Iowa Sand Plant Honored

Martin Marietta's New Harvey Operation Earns Sentinels of Safety Award

The dedicated team at New Harvey Sand in Tracy, Iowa, has been awarded one of the industry’s oldest and most prestigious awards.

Co-sponsored by the Mine Safety and Health Administration (MSHA) and the National Mining Association (NMA), the Sentinels of Safety award is the oldest established honor for occupational safety.

This is the first Sentinels award for New Harvey, part of the Midwest Division’s Des Moines District. The plant, located 50 miles southeast of Des Moines, finished first in the award program’s “Small Dredge” category.

“We are pleased to be recognized for our safety achievements,” said New Harvey Plant Manager Tim Chambers. “These people work hard every day to get the job done and to keep themselves – and each other – safe. Our collective goal is to get them all home to their families each night.”

New Harvey Sand Plant, Iowa

In addition to Chambers, the New Harvey team consists of Eric Hansen, Jeff Holmes, Bob Evans, Coby Metz, Chris Tool, Bryan Goff, T.J. Owens and Mark Haskel. Chambers, Holmes and Area Production Manager Mark Nicoson represented the plant at the Sentinels of Safety award ceremony in September at the NMA’s MINExpo INTERNATIONAL® event in Las Vegas. A celebratory dinner was subsequently held for plant employees and their families.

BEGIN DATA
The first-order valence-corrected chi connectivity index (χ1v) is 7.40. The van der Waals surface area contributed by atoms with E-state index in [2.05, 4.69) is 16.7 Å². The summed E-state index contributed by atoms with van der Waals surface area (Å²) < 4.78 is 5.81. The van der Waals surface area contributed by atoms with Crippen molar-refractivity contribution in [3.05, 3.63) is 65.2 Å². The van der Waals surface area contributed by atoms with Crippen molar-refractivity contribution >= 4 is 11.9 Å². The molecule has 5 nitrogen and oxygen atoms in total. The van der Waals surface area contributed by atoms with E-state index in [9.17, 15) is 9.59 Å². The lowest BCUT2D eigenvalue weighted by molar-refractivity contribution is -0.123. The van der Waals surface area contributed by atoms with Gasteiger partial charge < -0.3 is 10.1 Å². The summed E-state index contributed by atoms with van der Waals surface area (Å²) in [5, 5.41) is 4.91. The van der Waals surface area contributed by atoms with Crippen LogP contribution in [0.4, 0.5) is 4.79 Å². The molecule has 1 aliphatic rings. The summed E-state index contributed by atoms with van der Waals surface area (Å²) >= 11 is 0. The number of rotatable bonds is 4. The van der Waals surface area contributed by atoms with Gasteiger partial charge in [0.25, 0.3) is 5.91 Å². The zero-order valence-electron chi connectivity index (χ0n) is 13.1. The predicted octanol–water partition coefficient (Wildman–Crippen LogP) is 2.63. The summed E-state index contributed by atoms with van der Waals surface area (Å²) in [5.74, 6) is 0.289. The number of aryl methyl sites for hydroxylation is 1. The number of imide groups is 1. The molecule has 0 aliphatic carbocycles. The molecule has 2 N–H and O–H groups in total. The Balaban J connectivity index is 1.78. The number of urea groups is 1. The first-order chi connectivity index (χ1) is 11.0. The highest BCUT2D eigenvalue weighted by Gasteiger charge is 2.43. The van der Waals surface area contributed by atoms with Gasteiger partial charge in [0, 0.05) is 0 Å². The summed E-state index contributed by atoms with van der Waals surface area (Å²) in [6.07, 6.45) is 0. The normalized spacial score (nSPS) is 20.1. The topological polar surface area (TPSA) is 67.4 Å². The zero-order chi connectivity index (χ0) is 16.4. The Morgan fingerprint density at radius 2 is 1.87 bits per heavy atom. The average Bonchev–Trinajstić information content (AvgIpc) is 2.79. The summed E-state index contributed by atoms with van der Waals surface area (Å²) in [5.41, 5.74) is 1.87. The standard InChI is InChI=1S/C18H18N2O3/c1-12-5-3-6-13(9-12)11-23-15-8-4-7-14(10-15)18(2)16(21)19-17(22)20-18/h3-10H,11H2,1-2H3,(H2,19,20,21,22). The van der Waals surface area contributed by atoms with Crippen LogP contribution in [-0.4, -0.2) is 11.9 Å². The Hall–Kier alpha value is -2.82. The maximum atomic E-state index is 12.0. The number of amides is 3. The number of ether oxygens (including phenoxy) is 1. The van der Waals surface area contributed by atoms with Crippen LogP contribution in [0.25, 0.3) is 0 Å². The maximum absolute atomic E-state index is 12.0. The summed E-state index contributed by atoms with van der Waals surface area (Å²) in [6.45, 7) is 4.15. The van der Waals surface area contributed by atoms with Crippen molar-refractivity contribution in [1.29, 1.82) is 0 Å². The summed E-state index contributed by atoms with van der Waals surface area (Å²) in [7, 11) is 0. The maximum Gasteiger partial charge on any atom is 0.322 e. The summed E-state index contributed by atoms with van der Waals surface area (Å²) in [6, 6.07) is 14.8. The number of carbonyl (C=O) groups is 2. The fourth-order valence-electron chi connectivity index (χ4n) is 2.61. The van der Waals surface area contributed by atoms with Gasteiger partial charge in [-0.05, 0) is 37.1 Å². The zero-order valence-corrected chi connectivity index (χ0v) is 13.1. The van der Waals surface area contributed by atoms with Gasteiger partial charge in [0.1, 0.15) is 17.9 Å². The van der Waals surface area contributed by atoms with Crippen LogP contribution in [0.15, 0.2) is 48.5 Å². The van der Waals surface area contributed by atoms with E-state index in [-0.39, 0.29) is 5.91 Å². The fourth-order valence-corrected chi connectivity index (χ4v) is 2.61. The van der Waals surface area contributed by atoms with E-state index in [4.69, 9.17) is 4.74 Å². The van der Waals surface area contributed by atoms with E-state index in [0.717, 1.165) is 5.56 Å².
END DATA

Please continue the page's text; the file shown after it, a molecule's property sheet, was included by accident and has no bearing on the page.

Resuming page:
Also recognized as Sentinels of Safety “certificate of achievement” winners (among the top five finishers in their categories) were the following Martin Marietta operations:

  • Hunter Cement (New Braunfels, Texas) in the “Large Metal/Nonmetal Mill” category;
  • Bells/Savoy Sand and Gravel (Savoy, Texas) in the “Large Dredge” category;
  • Kentucky Avenue Mine (Indianapolis) in the “Large Underground Nonmetal” category;
  • Garner Quarry (Garner, North Carolina) in the “Small Metal/Nonmetal Mill” category; and
  • Parkville Mine (Parkville, Missouri) in the “Small Underground Nonmetal” category.

First presented by then-Secretary of Commerce Herbert Hoover in 1925, the Sentinels of Safety awards recognize mining companies for achieving the greatest number of employee work hours without a fatal injury or an injury that results in lost workdays. To even be considered for the award, a mine must have completed at least 4,000 employee work-hours without a lost-time injury or fatality.

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